Let’s take a trip in the way back machine. The Guardians John Ashdown:” In 1934 a revolutionary Austrian side reached the World Cup semi-finals on the back of a storming run. History beckoned. And then turned its back
On the morning of 23 January 1939 Gustav Hartmann burst through the door of a Vienna apartment in search of an old friend. He found him, lying naked alongside his unconscious lover. Matthias Sindelar, Der Papierene, the greatest footballer in Austrian history, shining star of the Wunderteam, the forward fulcrum around whom a ground-breaking new style of play wowed Europe in the early 1930s, was dead. He was 36.
The most prosaic explanation is the most likely – carbon monoxide poisoning due to a blocked chimney flue was the cause of death recorded on the police report both for Sindelar and, a few hours later, his partner Camilla Castagnola. But conspiracy theories still abound. The Gestapo had a file on him and had kept his cafe under surveillance. He had celebrated rather too wildly in front of a batch of furious Nazi top brass after scoring against Germany in a game to celebrate the Anschluss (a fixture that was “supposed” to end in a draw) then refused to play for the unified team. Was it murder? A state killing? Suicide? No one will ever truly know for certain, but Castagnola’s neighbours had complained about the chimney problems earlier in the month.
Sindelar’s passing serves as a tragic epilogue to the golden days of Austrian football, one that begins with old English gents and Scottish tourists and ends with Nazis, conspiracy, misery and death. In between there came something magical: the Wunderteam, pioneers of the flexible, passing style that inspired Hungary in the 1950s and was taken to its apotheosis by Holland in the 1970s and Spain in the past six years. They were, at their peak, probably the best in the world. But as far as the 1934 World Cup was concerned that peak came just too soon. Even if they weren’t quite at the heights they reached in 1932, they still stormed into the semi-finals on the back of a breathtaking run that had seen them score 101 goals in 31 games over three years. Only Italy, who had been dispatched 4-2 in a Gero Cup match prior to the tournament, stood between them and a place in the final. History beckoned. And then cruelly turned its back.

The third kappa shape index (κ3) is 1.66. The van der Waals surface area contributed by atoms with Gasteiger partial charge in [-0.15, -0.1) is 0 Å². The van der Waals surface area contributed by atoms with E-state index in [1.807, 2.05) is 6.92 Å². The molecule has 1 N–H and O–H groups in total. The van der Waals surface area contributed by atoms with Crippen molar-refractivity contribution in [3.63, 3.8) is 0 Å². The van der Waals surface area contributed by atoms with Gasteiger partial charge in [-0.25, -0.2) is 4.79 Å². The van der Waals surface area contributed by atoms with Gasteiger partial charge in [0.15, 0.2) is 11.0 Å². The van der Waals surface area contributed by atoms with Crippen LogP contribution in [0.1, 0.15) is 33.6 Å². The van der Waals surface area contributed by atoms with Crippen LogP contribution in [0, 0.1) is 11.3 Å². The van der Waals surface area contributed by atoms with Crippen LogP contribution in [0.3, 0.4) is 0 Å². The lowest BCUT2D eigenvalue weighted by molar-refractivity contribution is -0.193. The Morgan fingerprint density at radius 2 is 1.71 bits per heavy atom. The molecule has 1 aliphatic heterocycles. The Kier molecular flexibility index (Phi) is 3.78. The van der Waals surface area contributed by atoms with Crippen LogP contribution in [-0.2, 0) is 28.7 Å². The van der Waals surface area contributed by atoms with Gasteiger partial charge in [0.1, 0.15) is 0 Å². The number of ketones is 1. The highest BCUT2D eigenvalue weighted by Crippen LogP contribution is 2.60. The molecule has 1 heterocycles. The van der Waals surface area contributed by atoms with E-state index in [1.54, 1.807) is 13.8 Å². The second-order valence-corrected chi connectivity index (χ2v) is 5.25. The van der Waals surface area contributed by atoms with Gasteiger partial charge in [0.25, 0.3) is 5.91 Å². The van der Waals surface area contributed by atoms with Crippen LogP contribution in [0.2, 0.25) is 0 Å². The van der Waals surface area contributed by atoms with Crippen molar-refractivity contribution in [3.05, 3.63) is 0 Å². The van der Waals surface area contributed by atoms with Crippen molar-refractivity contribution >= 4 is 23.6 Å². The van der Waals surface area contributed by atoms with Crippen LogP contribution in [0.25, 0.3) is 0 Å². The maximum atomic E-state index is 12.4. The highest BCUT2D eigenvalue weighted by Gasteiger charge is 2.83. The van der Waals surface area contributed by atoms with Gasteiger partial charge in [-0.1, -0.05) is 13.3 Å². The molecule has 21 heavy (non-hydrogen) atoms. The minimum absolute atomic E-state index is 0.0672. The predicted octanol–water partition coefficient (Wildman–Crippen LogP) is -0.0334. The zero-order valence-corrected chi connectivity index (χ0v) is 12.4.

The story of football in Austria goes back to the late 19th century and the European expansion of British trade. As Willy Meisl, whose brother Hugo was the managerial mastermind behind the Wunderteam, points out in his seminal Soccer Revolution, the Austrian public took to the game with gusto and five years after the first match between two Vienna sides in 1894, the first British touring team turned up at the Westbahnhof. It didn’t go particularly well for the hosts – Oxford University beat a combined Vienna XI 15-0 on Easter Sunday 1899. Another game on Easter Monday finished 13-0. A year later the first professional side visited – Southampton again took on a combined team, this time winning only 6-0.
But the key visit came in 1905. Rangers hammered teams just as the Saints and the students had done a few years before, but they did it in such style that Austrian football would be moulded in their image over the next three decades (in turn Rangers were so impressed with the young goalkeeper Karl Pekarna that they gave him a contract and took him back to Glasgow). Pass and move became the Austrian groove.
In 1926 the 23-year-old Sindelar, darling of the intelligentsia, made his debut for the national side under Hugo Meisl, who had taken control of the team in 1919. The centre-forward was the embodiment of the Austrian style – the triumph of mind over muscle, the pen that was mightier than the sword. The bohemian bourgeoise had taken the game to their hearts in Vienna and in Der Papierene, the Paper Man, they saw a player whose artistry matched their own.